Interview: Carnegie Mellon Professor Ari Lightman On How Students Are Empowered By Learning To Use Brandwatch Consumer Research
By Kara FinnertyJun 10
Published April 12th 2017
The world’s largest internet population isn’t in the United States.
The world’s fastest growing social networks aren’t based in Europe.
Yet, most social listening vendors who claim to provide global coverage collect most of their mentions from western sites.
In fact, we were guilty of doing just that. For years, Brandwatch and others focused social data collection in western regions. Why? Because it was easy, it was where the customers were, and it was what we thought they wanted.
But, times have changed.
Over the last seven years, we’ve grown from 10 to 1,300 customers and from 100 to 40,000 users.
In tandem with our growth, our customers have become more mature with social data. The way they use and activate social data has diversified.
Specifically, the desire for global data – especially non-western, international sites, not just global Twitter or Facebook data – has skyrocketed.
Our customers use this data to unravel mysteries about their customers, their competitors and more. Here are just a few examples.
One of our clients uses Brandwatch Analytics to track where conversations about new hairstyles start and grow throughout the globe.
We’re not talking about when an A-list celebrity wears a specific style at the Oscars, we’re talking about the early innovators who create and champion new styles.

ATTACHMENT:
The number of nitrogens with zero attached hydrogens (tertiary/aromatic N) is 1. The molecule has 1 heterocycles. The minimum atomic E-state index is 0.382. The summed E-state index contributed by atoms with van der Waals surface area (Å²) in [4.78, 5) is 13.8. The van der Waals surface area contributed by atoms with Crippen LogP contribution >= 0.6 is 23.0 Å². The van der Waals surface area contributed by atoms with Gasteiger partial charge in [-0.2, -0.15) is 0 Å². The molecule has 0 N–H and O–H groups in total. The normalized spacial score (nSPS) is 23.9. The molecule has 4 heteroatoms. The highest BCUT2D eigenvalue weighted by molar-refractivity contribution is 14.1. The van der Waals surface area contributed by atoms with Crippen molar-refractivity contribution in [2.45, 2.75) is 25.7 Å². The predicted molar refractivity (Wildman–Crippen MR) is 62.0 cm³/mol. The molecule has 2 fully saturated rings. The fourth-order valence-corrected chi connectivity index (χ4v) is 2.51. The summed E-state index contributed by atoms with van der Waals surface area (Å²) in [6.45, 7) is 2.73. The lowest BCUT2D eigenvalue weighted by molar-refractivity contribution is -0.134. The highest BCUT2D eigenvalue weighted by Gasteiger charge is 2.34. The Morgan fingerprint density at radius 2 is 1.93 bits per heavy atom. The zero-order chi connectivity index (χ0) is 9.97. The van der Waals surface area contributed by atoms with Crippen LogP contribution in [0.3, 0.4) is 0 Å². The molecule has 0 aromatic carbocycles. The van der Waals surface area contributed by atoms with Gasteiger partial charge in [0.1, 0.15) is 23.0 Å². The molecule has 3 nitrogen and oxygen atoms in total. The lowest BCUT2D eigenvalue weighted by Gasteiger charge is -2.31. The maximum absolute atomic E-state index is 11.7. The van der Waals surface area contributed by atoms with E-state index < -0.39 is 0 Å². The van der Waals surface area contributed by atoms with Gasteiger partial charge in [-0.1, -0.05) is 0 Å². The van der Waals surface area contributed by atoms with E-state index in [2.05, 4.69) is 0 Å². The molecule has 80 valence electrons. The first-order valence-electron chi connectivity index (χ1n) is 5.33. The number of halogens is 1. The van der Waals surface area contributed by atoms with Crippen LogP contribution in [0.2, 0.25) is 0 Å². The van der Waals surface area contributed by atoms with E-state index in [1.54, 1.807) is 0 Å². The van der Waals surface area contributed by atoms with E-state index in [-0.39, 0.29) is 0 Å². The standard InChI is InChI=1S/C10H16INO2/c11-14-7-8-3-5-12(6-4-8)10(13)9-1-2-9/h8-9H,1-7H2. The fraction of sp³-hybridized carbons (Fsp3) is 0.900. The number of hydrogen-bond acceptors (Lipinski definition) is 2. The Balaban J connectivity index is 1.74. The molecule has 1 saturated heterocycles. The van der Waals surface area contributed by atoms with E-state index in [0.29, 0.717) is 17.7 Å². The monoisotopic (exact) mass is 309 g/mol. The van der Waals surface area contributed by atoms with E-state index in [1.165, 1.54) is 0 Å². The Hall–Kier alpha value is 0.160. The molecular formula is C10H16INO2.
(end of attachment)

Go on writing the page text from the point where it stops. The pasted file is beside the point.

They thought, ‘if we could figure out where new hairstyles are more likely to start, then we could monitor that region and learn about new trends before anyone else’.
Cool right, but you can’t do it with just American social data.
With Brandwatch’s global data sources, they scoured the web and found consistently that conversation about new hairstyles often started in Asia before spreading to other parts of the globe.
Using Brandwatch to monitor the region to discover new trends – like dip dye or hair chalk – they were able to get a head start updating their product portfolio to accommodate for the increase in consumer desire.
While effective marketing isn’t always associated with social networks, there are definitely moments worth shouting about.
User generated content that happens to go viral is certainly one of them.
However, focusing on English language mentions alone means global brands can miss these moments.
Unilever – who own the Wall’s ice cream brand – used Brandwatch to find viral brand related mentions from Thailand.
The social team can reuse these posts for other marketing purposes, create social ads to boost it’s reach, or simply add it to their own metrics.
Without comprehensive global social data coverage, these posts would never be found.
Reputation is everything when you’re the best airline on social.
Long-term Brandwatch customers, Cathay Pacific, have used Brandwatch over the last three years to help monitor their reputation across the globe.
Using Alerts and Signals, Cathay Pacific were notified about changes in their global data.
So, when a Cathay Pacific aircraft was diverted while en route to Los Angeles, Brandwatch spotted an increase in mentions from countries across Asia and notified their social teams via email.
The allowed the team members to quickly work with their communications department to formulate an appropriate response strategy. This alert provided them with a few extra critical minutes to manage the reaction online.
Since being named one of two Leaders in The Forrester Wave™: Asia Pacific Enterprise Listening Platforms, Q1’16, we’ve invested considerable time and money into our AsiaPac coverage.
We’ve improved the volume of mentions we receive, increased the number of top sites we cover and provide something completely unique – proprietary crawlers just for AsiaPac, continuously crawling client relevant sites.
To see it in action, join us for a free webinar on April 13th.
Or click here to find out more.